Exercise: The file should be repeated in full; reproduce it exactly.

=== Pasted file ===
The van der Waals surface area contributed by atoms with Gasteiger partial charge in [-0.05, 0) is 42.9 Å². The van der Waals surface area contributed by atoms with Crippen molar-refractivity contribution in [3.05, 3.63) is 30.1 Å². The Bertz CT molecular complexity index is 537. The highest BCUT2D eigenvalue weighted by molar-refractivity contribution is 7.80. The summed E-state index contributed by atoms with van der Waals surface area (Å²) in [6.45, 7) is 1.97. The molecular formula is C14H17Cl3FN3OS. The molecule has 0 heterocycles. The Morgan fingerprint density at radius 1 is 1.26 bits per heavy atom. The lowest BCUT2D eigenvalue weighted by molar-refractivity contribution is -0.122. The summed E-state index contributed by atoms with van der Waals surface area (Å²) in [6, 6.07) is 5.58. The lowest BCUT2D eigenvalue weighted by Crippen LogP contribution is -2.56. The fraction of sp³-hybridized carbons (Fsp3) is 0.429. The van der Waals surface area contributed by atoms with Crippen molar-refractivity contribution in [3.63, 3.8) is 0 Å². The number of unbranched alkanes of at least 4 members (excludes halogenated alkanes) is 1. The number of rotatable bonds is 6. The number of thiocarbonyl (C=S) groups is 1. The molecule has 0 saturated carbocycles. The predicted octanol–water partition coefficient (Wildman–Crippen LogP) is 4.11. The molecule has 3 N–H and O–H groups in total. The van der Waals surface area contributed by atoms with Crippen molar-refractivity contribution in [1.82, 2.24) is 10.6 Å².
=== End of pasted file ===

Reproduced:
The van der Waals surface area contributed by atoms with Gasteiger partial charge in [-0.05, 0) is 42.9 Å². The van der Waals surface area contributed by atoms with Crippen molar-refractivity contribution in [3.05, 3.63) is 30.1 Å². The Bertz CT molecular complexity index is 537. The highest BCUT2D eigenvalue weighted by molar-refractivity contribution is 7.80. The summed E-state index contributed by atoms with van der Waals surface area (Å²) in [6.45, 7) is 1.97. The molecular formula is C14H17Cl3FN3OS. The molecule has 0 heterocycles. The Morgan fingerprint density at radius 1 is 1.26 bits per heavy atom. The lowest BCUT2D eigenvalue weighted by molar-refractivity contribution is -0.122. The summed E-state index contributed by atoms with van der Waals surface area (Å²) in [6, 6.07) is 5.58. The lowest BCUT2D eigenvalue weighted by Crippen LogP contribution is -2.56. The fraction of sp³-hybridized carbons (Fsp3) is 0.429. The van der Waals surface area contributed by atoms with Crippen molar-refractivity contribution in [3.63, 3.8) is 0 Å². The number of unbranched alkanes of at least 4 members (excludes halogenated alkanes) is 1. The number of rotatable bonds is 6. The number of thiocarbonyl (C=S) groups is 1. The molecule has 0 saturated carbocycles. The predicted octanol–water partition coefficient (Wildman–Crippen LogP) is 4.11. The molecule has 3 N–H and O–H groups in total. The van der Waals surface area contributed by atoms with Crippen molar-refractivity contribution in [1.82, 2.24) is 10.6 Å².